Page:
National well-being standards considered for dairies

WOOSTER, Ohio — WOOSTER, Ohio — Dairy farmers still have time to weigh in on the proposed guidelines for theNational Dairy Animal Well-Being Initiative.

The initiative, introduced Oct. 4 at the World Dairy Expo, is a producer-led coalition that hopes to provide broad assurance that the dairy industry is looking out for animals’ best interests.

The goal is to boost consumer confidence and demonstrate a commitment to proper animal care.

“It’s making our customers understand what we’re doing with our animals is appropriate,” said Jamie Jonker, regulatory affairs director of the National Milk Producers Federation.

Jonker spoke March 4 at the Ohio Dairy Producers Association conference in Wooster, Ohio.

The key to the initiative is broad principles and guidelines. Many regional organizations already have well-being standards in place and those standards will fit into the general umbrella policy created by the initiative. Having a uniform national policy proves the entire industry’s commitment to animal well-being, Jonker said.

The initiative includes the following requirements:

Nutrition

Animals should always have noncompetitive access to a nutritionally adequate diet and clean, fresh water.

Animal health

Animal health should be maintained through preventive care programs that include rapid diagnosis and treatment when necessary.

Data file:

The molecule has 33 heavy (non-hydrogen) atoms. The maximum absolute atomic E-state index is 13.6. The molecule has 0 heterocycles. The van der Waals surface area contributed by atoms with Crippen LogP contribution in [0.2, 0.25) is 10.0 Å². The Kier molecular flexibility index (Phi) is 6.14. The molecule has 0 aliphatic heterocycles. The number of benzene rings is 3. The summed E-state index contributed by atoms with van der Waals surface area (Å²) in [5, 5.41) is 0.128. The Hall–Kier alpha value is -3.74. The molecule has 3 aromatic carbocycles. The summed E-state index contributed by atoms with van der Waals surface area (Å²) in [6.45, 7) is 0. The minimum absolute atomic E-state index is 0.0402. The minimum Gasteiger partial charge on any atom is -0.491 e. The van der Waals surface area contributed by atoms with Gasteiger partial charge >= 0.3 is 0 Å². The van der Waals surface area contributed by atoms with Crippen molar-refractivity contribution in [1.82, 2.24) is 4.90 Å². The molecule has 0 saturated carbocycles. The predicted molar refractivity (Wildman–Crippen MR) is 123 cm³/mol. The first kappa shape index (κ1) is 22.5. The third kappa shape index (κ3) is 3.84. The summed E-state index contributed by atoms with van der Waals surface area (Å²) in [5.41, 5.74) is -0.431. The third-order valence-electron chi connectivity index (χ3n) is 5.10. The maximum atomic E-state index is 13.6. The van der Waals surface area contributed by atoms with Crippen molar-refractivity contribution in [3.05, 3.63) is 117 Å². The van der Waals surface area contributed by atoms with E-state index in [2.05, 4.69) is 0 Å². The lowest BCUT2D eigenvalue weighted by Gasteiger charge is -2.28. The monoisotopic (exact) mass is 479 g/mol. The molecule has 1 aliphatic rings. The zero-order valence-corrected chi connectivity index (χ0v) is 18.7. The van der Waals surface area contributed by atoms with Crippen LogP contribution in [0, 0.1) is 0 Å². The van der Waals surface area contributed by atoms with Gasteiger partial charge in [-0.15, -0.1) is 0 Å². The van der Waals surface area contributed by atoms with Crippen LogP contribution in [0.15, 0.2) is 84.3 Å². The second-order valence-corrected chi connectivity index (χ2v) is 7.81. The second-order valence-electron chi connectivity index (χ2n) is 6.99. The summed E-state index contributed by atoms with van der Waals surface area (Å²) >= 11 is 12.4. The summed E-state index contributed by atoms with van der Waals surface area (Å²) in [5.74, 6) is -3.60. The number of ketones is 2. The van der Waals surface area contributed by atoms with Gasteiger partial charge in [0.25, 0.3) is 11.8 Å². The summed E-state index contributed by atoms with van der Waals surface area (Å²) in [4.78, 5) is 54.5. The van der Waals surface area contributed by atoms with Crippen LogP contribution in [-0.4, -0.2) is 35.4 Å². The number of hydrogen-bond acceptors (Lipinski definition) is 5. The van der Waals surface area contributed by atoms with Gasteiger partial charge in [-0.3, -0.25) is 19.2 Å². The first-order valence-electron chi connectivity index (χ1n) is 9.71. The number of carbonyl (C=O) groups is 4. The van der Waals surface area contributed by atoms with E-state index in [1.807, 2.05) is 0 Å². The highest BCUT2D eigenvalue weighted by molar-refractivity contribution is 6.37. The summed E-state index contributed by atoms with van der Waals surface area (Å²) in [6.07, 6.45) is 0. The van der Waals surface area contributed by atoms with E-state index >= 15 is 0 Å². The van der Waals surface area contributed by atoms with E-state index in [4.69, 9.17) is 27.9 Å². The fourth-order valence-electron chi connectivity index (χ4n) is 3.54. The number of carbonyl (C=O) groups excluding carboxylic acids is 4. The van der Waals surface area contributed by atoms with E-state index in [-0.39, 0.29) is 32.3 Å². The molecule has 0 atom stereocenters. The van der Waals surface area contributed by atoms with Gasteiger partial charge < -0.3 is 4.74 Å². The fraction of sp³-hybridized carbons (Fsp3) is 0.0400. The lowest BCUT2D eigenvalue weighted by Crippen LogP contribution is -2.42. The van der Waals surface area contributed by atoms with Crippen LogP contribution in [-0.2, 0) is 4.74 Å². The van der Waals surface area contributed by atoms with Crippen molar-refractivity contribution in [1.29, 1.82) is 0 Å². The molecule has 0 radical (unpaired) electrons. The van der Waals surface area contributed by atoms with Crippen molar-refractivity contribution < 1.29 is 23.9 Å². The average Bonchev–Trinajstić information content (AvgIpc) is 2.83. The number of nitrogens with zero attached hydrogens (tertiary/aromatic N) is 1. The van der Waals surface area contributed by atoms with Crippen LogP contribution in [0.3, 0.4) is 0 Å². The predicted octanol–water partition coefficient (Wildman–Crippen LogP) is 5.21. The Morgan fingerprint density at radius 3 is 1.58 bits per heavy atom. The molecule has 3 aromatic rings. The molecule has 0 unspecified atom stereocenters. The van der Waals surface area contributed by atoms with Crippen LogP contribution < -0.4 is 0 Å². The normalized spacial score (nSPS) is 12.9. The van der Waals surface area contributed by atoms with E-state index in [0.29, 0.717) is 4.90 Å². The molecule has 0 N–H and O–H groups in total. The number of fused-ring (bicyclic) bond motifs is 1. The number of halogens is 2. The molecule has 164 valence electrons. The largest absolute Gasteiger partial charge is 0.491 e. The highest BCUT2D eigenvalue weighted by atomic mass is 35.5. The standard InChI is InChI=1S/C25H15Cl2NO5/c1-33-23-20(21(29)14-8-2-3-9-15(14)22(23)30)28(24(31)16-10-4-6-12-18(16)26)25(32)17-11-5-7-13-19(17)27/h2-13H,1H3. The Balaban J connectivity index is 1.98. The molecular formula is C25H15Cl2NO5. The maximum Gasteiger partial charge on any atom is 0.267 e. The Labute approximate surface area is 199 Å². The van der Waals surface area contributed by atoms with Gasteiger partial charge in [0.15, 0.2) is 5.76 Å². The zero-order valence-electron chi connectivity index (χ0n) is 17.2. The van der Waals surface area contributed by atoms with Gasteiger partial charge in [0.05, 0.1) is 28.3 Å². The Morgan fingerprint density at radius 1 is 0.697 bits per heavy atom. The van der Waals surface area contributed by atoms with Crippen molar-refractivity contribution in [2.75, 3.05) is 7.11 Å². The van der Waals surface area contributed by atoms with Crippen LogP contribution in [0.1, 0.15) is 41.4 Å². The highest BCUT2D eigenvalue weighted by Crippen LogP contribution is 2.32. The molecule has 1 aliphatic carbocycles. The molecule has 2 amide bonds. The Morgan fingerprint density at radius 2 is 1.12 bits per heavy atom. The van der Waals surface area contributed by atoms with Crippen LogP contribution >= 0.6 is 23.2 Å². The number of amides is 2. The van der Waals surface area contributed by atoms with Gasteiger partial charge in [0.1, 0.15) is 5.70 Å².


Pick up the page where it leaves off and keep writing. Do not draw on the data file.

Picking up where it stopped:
Management

Animal caretakers should be well trained, follow protocols and have access to records.

Housing and facilities

Facilities should provide and promote animal health, comfort and safety.

Handling

Animals should be handled, moved or transported in a way that minimizes stress, discomfort or disease.

Third party oversight

Verifying on-farm dairy animal well-being requires third-party oversight. According to Jonker, this oversight gives the initiative authenticity.

“This is something that lends credibility to any animal welfare program,” he said, although he didn’t specify who the third party would be.

The initiative has been in the works since 2005 and more than 60 people have helped shape the draft policy.

According to an explanation in the initiative, this is not a new program with new rules. It’s something that’s going to encompass the animal welfare programs already out there while providing uniform guidelines for the industry.

Once the initiative is finished, producers will be asked to sign a form supporting it and they may be asked to participate in a program that incorporates the initiative’s guidelines. That participation, however, is strictly voluntary.

About the Author

Former reporter Janelle Skrinjar wrote for Farm and Dairy from 2005 to 2009. More Stories by Janelle Skrinjar

Leave a Comment

Receive emails as this discussion progresses.

eNewsletter

Get our Top Stories in Your Inbox

Services

Recent News